Now that we have discussed how the basic needs of children include love, protection, a sense of nurturing and belonging, stability, and support, how do we ensure that youth within the foster care system are provided with these staples so they need not seek them from outside influences such as gangs? In this post, I will talk about how community-based services can help minimize and hopefully prevent gang involvement for youth within the foster care system, as well as ways in which we, as members of the community, may be able to provide these children with some sense of stability and consistency while they are in the chaos that is currently the foster care system.Continue reading “What Youth Need”
Now that we are familiar with the population of dually involved youth (DIY) and we see how using an integrated systems approach is beneficial for them, I will, in this post, explore why this model is not used more often and propose policy changes to implement it in more jurisdictions across the United States.
As a threshold issue, figuring out exactly which jurisdictions currently use an integrated systems approach for dually-involved youth can be tricky because many jurisdictions that use an integrated model have different variations of it, and I have not found any one resource that lists them all. The reason for the variations is that, although using integrated models is helpful for DIY, using a one-size fits all approach is unlikely to get the best results for any one place. Each jurisdiction should implement an integrated model in a way that is best for their particular community. The most comprehensive list of jurisdictions using an integrated model I have found uses the Crossover Youth Practice Model (CYPM). According to this data, 103 counties in 21 states have implemented or are in the process of implementing the CYPM. To put that in perspective, there are 3,142 counties or county equivalents in the United States, which means only about 3 percent of counties in the United States use this model. This number, of course, does not take into account jurisdictions using another version of the integrated systems model.
DIY courts are not the norm. Why are they not implemented more?
One possible reason DIY courts are not the norm could be due to a lack of publicity. In 2017, over 443,000 children in the United States spent time in foster care. It is estimated that about 25 percent of those children will be involved in the criminal justice system within two years of leaving care. This figure does not include the children already involved in the juvenile justice system while they are in some sort of foster care. Using these numbers as a guide, if we estimate that every year somewhere between 150,000 and 200,000 children and young adults will be involved in both the foster care and criminal justice systems, that is only .06 percent of the population of the U.S. Given that such a small percentage of people fit into this category, it is easy to see why more people are not aware of the difficulties of treating DIY.Continue reading “Integrated Dually-Involved Youth Courts are Beneficial for Everyone.”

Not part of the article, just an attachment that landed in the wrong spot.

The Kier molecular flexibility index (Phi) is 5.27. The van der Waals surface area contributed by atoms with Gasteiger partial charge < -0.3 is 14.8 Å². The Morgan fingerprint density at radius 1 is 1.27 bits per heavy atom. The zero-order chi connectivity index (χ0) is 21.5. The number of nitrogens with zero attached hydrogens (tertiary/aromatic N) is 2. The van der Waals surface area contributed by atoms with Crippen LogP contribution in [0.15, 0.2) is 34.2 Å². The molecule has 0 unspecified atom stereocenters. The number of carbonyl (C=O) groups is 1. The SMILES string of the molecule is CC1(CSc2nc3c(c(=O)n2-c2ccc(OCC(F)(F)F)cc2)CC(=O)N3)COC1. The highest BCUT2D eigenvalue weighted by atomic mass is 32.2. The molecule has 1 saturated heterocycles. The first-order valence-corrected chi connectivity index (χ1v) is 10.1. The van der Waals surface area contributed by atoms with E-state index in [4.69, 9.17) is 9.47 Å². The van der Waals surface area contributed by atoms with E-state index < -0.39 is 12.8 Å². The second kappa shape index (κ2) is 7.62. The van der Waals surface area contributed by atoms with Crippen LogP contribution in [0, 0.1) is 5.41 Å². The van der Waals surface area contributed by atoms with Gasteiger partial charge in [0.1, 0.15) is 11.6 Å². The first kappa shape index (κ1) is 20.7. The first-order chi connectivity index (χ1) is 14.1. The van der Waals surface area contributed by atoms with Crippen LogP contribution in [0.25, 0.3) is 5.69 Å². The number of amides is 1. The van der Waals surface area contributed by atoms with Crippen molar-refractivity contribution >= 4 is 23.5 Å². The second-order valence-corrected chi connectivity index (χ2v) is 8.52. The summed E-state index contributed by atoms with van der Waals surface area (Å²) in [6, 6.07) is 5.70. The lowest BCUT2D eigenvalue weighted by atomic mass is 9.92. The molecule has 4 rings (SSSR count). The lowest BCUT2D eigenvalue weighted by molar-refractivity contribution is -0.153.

From the outside looking in, gangs are comparable to family systems. In fact, as I will explain below, some gangs explicitly refer to themselves as “families” or “brotherhoods” and have mottos that encompass this familial idea. Robert Muller, a psychologist specializing in trauma, explained “that young adults join gangs because they both act as a surrogate family, as well as provide a sense of belonging…” Based on interviews conducted with current and former gang members, Muller stated:
Several gang members said that being part of a gang meant you were never alone in the world, which is similar to how many people describe being part of a close-knit family or group of friends. Gangs provide members a sense of belonging and protection they do not receive from other relationships or experiences in life.
Is this sense of belonging and protection what attracts children to gangs in the first place? The interviews Muller relied on revealed that “Bloods, Crips, and MS13 members all say they can identify with ‘Scarface.’ The feeling of being an outsider, dismissed and looked down on, is what gang members say drew them to their crews.” This explains why children in the foster care system may be more prone to joining gangs: they are often times, unfortunately, labelled as outsiders and looked at differently in comparison to children who are not involved in the child welfare system – a key reason they may feel alone and like they do not belong anywhere.Continue reading “Gangs as Pseudo-Families: Giving Youth What They “Need””